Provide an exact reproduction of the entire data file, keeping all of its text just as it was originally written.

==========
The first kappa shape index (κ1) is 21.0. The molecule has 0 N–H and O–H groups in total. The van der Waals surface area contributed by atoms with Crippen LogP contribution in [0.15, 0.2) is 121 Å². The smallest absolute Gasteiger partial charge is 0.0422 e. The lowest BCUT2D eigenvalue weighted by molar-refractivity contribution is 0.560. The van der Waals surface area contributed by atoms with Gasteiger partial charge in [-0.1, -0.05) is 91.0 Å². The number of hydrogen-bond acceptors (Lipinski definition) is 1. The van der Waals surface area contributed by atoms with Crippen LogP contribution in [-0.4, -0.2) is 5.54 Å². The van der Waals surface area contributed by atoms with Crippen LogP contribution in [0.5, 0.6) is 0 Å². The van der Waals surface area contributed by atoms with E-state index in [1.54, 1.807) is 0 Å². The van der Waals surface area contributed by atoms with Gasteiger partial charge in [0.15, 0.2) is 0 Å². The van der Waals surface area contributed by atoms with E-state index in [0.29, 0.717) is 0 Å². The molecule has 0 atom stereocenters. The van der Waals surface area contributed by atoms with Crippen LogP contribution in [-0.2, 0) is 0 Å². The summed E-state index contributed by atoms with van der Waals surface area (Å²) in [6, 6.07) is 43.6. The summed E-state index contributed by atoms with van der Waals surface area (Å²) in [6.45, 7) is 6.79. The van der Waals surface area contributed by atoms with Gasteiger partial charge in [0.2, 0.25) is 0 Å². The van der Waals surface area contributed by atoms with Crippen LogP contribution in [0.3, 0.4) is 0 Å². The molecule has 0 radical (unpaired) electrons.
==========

The first kappa shape index (κ1) is 21.0. The molecule has 0 N–H and O–H groups in total. The van der Waals surface area contributed by atoms with Crippen LogP contribution in [0.15, 0.2) is 121 Å². The smallest absolute Gasteiger partial charge is 0.0422 e. The lowest BCUT2D eigenvalue weighted by molar-refractivity contribution is 0.560. The van der Waals surface area contributed by atoms with Gasteiger partial charge in [-0.1, -0.05) is 91.0 Å². The number of hydrogen-bond acceptors (Lipinski definition) is 1. The van der Waals surface area contributed by atoms with Crippen LogP contribution in [-0.4, -0.2) is 5.54 Å². The van der Waals surface area contributed by atoms with Crippen LogP contribution in [0.5, 0.6) is 0 Å². The van der Waals surface area contributed by atoms with E-state index in [1.54, 1.807) is 0 Å². The van der Waals surface area contributed by atoms with Gasteiger partial charge in [0.15, 0.2) is 0 Å². The van der Waals surface area contributed by atoms with E-state index in [0.29, 0.717) is 0 Å². The molecule has 0 atom stereocenters. The van der Waals surface area contributed by atoms with Crippen LogP contribution in [-0.2, 0) is 0 Å². The summed E-state index contributed by atoms with van der Waals surface area (Å²) in [6, 6.07) is 43.6. The summed E-state index contributed by atoms with van der Waals surface area (Å²) in [6.45, 7) is 6.79. The van der Waals surface area contributed by atoms with Gasteiger partial charge in [0.2, 0.25) is 0 Å². The van der Waals surface area contributed by atoms with Crippen LogP contribution in [0.3, 0.4) is 0 Å². The molecule has 0 radical (unpaired) electrons.